At Urban Planters we never miss an opportunity to sing the praises of the plant. Ask us and we can reel off a long list of health benefits to having plants around you indoors: increased productivity and creativity, better health, greater happiness… we could happily go on.
Co2 levels in particular are something we in interior landscaping can easily tackle with the introduction of the right plants. High levels of Co2 can cause people to become tired and struggle to concentrate – not desirable in a workforce or in visitors to commercial or leisure enterprises, especially in many modern, climate-controlled buildings, where windows can’t be opened to allow fresh air in.
But what is often overlooked is the air quality in classrooms. Schools are often poorly ventilated, and pupils spend a large proportion of their day in classrooms with windows shut and, by the afternoon, Co2 can build up to levels, which are well above the recommended limit.
The Agricultural University of Norway conducted a study into the effect of plants in classrooms and found that by introducing a good number of specimens, there was a significant effect on pupils’ health. Within just a few months, there were:
47% fewer headaches
a 37% drop in sore throats
fewer cold symptoms
In addition, 69% of pupils said they felt better generally. Other studies in schools found that pupils were better able to concentrate, had better blood pressure levels when performing tasks, were more creative and were generally calmer when in the vicinity of plants.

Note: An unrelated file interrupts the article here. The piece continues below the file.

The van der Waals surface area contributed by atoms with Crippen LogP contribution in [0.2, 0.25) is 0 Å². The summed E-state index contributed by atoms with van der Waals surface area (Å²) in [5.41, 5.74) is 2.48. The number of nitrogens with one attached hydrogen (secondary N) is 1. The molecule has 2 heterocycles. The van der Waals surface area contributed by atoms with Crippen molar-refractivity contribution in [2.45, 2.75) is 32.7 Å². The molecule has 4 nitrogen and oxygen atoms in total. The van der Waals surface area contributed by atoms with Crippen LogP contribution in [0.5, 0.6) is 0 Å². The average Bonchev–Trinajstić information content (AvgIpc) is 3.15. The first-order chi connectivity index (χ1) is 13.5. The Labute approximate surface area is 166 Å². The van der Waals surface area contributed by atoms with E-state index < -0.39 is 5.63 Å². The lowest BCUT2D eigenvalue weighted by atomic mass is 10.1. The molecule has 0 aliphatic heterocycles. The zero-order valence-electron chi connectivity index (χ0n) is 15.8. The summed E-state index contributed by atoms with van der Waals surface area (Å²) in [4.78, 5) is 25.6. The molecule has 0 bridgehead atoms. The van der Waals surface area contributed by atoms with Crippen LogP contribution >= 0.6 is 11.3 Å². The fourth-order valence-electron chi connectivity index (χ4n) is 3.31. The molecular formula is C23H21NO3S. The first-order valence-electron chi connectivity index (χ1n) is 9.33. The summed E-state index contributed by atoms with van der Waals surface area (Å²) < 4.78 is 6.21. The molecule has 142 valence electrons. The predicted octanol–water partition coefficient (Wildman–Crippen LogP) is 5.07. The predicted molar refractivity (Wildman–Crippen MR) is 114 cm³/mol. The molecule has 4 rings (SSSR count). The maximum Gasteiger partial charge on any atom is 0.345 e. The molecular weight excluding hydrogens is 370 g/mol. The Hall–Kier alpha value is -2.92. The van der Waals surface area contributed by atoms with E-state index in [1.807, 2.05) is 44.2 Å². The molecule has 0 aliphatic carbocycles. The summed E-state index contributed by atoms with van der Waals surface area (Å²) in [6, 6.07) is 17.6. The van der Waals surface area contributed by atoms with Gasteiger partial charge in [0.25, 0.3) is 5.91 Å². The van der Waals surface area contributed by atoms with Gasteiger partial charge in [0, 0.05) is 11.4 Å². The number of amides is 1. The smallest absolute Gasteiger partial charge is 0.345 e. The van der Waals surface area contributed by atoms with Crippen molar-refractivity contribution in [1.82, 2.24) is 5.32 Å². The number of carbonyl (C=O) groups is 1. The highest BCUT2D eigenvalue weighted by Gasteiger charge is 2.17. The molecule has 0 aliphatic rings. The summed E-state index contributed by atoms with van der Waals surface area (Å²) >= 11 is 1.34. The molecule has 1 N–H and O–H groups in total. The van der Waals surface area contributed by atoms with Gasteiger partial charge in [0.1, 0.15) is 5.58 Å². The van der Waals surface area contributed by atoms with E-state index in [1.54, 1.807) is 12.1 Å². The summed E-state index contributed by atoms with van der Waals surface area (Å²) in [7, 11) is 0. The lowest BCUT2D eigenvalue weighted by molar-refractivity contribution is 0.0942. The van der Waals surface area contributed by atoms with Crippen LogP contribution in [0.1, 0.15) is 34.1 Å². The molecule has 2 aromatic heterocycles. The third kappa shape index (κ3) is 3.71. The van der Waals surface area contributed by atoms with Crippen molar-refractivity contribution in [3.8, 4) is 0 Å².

Then there is the huge learning potential of involving pupils in the care of plants in schools, something the RHS has been promoting in their Campaign for School Gardening. This campaign aims to encourage schools to develop and actively use a school garden, and recently reached an important breakthrough when the government announced this February that gardening will be taught in schools from September 2014.
Allowing our children to connect regularly with nature in a learning environment is invaluable, and we believe that nurturing indoor plants offers many of the same benefits to learning and understanding of nature as outdoor gardening.
We hope that plants will become an increasing presence in the classroom, helping children to learn a new skill by teaching them how to care for them and maybe even sowing the seeds of an interest in horticulture as a pastime if not a career one day. And these plants at the same time will give them fresher air and nurture a better learning environment.
To see some of our recent schemes in educational establishments, see our news item ‘Greener Education’.
It should be noted that some plants can contain poisonous properties and specimens intended for use in classrooms should be selected carefully to ensure they are safe.
Building with Green and Light: Sustainable innovations for living and working environments in practice (Published by KiPlant Concept BV)